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Re: RC: RE: Centered Riding problem (a bit long)

I have a chronic back problem; my lower spine "twists",
causing my pelvic girdle to rotate up and forward to the left.
This makes it virtually impossible for me to ride "square".
I would appreciate any words of wisdom/advice
from riders dealing with similiar balance problems. I 
worry endlessly that my uncentered riding will have
serious consequences for my horse's soundness. My goal
is to move from CTR's to 50's this year, but maybe I'm
being too optimistic? Kristi
>  to fight it..if you feel yourself fighting, drop to a trot until you relax in the back and try again.  This seems to help me.  You might also try to see a chiropractor.  If something IS twisted, they can work it back into place for you.  I go atleast once a month.

This is an interesting question.  As a riding instructor, I find that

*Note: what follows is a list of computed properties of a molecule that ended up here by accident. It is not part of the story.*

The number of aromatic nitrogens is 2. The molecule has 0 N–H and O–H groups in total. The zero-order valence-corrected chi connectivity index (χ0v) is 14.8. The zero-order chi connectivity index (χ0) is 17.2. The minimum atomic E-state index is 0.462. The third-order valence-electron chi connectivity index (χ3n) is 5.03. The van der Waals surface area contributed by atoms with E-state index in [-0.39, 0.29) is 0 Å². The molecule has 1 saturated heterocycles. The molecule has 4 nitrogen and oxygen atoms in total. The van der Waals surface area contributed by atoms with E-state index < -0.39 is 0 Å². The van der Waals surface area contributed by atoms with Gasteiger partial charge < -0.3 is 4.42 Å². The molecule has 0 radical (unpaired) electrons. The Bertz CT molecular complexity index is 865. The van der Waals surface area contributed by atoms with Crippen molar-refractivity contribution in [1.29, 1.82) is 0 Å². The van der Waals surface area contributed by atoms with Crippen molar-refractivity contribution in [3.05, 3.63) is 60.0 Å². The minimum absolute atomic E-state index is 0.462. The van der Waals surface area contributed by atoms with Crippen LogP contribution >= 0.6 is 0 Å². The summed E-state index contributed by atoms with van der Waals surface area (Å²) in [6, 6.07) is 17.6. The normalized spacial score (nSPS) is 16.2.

most students (all so far, but I haven't met everyone yet) eventually
develop some significant asymmetry in the saddle, even if the spine
isn't twisted.  It's related to handedness.

My inclination, and I'd need to see you in the saddle to confirm it, of
course, is that your best position is to get your PELVIS straight in the
saddle, and forget about your shoulders, etc.

Your hips are connected to your pelvis, and your legs hang from them. 
The thigh/knee placement is GREATLY dependent on placement of the
seatbones and thereby the rotation of the thigh bones.  Once the thighs
and knees are symmetrical, the lower leg falls in place from there.  If
the seatbones are not symmetrical, (and thigh/knee/etc) then the
stirrups WILL NOT feel the same, no matter what.

Solving this:  You will feel under your seat that one seatbone floats
and one sits.  The sitting one needs to be lifted up to match the other
(don't try to push the floating one down, it will take care of itself),
which will probably feel as though you are twisting your pelvis in the
saddle.  When you get the "feel" of the two seatbones to match, get used
to the feeling.  If this feels crooked, so be it.  It's actually
straight, and it will even out the weight in your stirrups and the
pressure on your horse's back.

Of course this is a whole lesson series boiled down into one paragraph,
but have fun:  happy feeling!

-Abby Bloxsom

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